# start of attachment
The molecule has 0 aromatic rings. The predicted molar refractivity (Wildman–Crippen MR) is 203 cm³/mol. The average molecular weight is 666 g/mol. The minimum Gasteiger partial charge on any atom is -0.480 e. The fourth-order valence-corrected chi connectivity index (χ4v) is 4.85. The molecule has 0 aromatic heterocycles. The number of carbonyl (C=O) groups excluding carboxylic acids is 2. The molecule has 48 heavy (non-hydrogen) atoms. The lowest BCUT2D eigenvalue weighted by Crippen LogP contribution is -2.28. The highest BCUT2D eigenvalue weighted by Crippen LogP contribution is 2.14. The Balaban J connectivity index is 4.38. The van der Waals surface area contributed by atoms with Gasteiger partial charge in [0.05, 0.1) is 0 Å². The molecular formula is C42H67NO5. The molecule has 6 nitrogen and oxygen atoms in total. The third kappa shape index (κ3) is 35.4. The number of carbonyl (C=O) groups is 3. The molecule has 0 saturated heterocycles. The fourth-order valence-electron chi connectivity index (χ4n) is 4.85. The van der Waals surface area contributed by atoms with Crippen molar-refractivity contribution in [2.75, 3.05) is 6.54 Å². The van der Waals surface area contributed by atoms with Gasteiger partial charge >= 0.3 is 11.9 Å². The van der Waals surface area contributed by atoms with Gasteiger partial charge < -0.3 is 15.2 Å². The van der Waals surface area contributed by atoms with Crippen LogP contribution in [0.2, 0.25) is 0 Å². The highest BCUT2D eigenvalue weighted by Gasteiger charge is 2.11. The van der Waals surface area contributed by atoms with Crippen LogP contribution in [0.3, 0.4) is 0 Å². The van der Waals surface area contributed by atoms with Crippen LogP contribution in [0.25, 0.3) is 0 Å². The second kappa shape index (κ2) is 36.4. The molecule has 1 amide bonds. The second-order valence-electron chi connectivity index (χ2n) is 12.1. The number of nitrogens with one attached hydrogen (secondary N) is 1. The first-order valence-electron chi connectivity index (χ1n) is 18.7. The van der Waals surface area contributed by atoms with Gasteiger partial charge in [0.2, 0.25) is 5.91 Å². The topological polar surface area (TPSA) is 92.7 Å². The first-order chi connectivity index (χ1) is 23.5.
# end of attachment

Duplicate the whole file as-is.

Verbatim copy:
The molecule has 0 aromatic rings. The predicted molar refractivity (Wildman–Crippen MR) is 203 cm³/mol. The average molecular weight is 666 g/mol. The minimum Gasteiger partial charge on any atom is -0.480 e. The fourth-order valence-corrected chi connectivity index (χ4v) is 4.85. The molecule has 0 aromatic heterocycles. The number of carbonyl (C=O) groups excluding carboxylic acids is 2. The molecule has 48 heavy (non-hydrogen) atoms. The lowest BCUT2D eigenvalue weighted by Crippen LogP contribution is -2.28. The highest BCUT2D eigenvalue weighted by Crippen LogP contribution is 2.14. The Balaban J connectivity index is 4.38. The van der Waals surface area contributed by atoms with Gasteiger partial charge in [0.05, 0.1) is 0 Å². The molecular formula is C42H67NO5. The molecule has 6 nitrogen and oxygen atoms in total. The third kappa shape index (κ3) is 35.4. The number of carbonyl (C=O) groups is 3. The molecule has 0 saturated heterocycles. The fourth-order valence-electron chi connectivity index (χ4n) is 4.85. The van der Waals surface area contributed by atoms with Crippen molar-refractivity contribution in [2.75, 3.05) is 6.54 Å². The van der Waals surface area contributed by atoms with Gasteiger partial charge >= 0.3 is 11.9 Å². The van der Waals surface area contributed by atoms with Gasteiger partial charge < -0.3 is 15.2 Å². The van der Waals surface area contributed by atoms with Crippen LogP contribution in [0.2, 0.25) is 0 Å². The highest BCUT2D eigenvalue weighted by Gasteiger charge is 2.11. The van der Waals surface area contributed by atoms with Crippen LogP contribution in [0.3, 0.4) is 0 Å². The van der Waals surface area contributed by atoms with Crippen LogP contribution in [0.25, 0.3) is 0 Å². The second kappa shape index (κ2) is 36.4. The molecule has 1 amide bonds. The second-order valence-electron chi connectivity index (χ2n) is 12.1. The number of nitrogens with one attached hydrogen (secondary N) is 1. The first-order valence-electron chi connectivity index (χ1n) is 18.7. The van der Waals surface area contributed by atoms with Gasteiger partial charge in [0.2, 0.25) is 5.91 Å². The topological polar surface area (TPSA) is 92.7 Å². The first-order chi connectivity index (χ1) is 23.5.